Mira Schor returns to Lyles & King in an exhibition showcasing paintings made between 2017 and the end of 2020. Known for her overtly political work, a group of Schor’s more reflective paintings created during the pandemic is also on view.
Schor’s output over the past three years can be described as finding a balance between responding to specific political and humanitarian issues and considering her role as an artist at the possible end of history. It’s an approach that has allowed the political, aesthetic, and conceptual dimensions to offer answers to the questions she poses with her work. As Schor asks in the thickly painted gesso of her 2018 painting “What Kind of Art Will We Make Under Fascism?”, her later works realize the only certainties of life are the inevitable. Her monumental painting The Painter’s Studio (2020) recalls the 1855 Courbet allegorical painting of the same name-- only this time, Schor casts the female nude as the painter, overseen by an ocular phallus and a skull in her studio. These pictorial symbols, indicative of the male gaze and the passage of time, serve as a reminder of the inescapable: memento mori.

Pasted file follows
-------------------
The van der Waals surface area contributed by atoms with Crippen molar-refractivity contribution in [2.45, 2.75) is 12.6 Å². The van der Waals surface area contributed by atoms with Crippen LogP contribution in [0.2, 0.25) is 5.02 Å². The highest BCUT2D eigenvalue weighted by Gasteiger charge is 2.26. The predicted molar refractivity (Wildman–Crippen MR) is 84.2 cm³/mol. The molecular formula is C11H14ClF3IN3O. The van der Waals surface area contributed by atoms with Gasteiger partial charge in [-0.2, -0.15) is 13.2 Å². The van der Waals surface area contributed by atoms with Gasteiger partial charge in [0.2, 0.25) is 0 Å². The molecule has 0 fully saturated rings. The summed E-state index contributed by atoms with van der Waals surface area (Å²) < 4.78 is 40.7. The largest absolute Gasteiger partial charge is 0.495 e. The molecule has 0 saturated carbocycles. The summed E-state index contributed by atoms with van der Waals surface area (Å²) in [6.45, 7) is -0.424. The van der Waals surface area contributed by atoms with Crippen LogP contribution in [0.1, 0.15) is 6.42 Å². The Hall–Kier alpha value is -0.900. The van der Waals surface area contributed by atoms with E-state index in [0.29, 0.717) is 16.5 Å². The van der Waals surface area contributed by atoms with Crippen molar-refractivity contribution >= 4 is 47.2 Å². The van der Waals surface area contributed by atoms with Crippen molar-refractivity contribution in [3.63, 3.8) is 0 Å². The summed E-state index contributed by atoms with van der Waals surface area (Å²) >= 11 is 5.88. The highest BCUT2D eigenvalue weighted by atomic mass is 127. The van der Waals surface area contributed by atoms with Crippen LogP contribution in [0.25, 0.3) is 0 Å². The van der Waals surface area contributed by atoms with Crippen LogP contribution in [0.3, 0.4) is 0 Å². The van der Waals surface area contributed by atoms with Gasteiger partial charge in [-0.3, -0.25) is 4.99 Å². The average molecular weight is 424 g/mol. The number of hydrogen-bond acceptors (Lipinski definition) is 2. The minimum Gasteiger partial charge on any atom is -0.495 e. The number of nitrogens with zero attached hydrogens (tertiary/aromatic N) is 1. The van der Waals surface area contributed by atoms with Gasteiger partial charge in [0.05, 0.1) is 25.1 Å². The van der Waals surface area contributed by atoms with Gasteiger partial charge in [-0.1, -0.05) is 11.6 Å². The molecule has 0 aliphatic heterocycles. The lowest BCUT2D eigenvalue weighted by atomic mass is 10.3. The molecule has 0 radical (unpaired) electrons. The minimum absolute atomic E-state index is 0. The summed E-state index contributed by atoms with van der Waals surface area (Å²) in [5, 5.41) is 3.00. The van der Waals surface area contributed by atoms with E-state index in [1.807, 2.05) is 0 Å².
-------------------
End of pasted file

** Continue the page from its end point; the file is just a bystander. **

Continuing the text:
Mira Schor, What Kind of Art Will We Make Under Fascism?, 2018. Ink and oil on gesso on linen, 14 x 18 inches.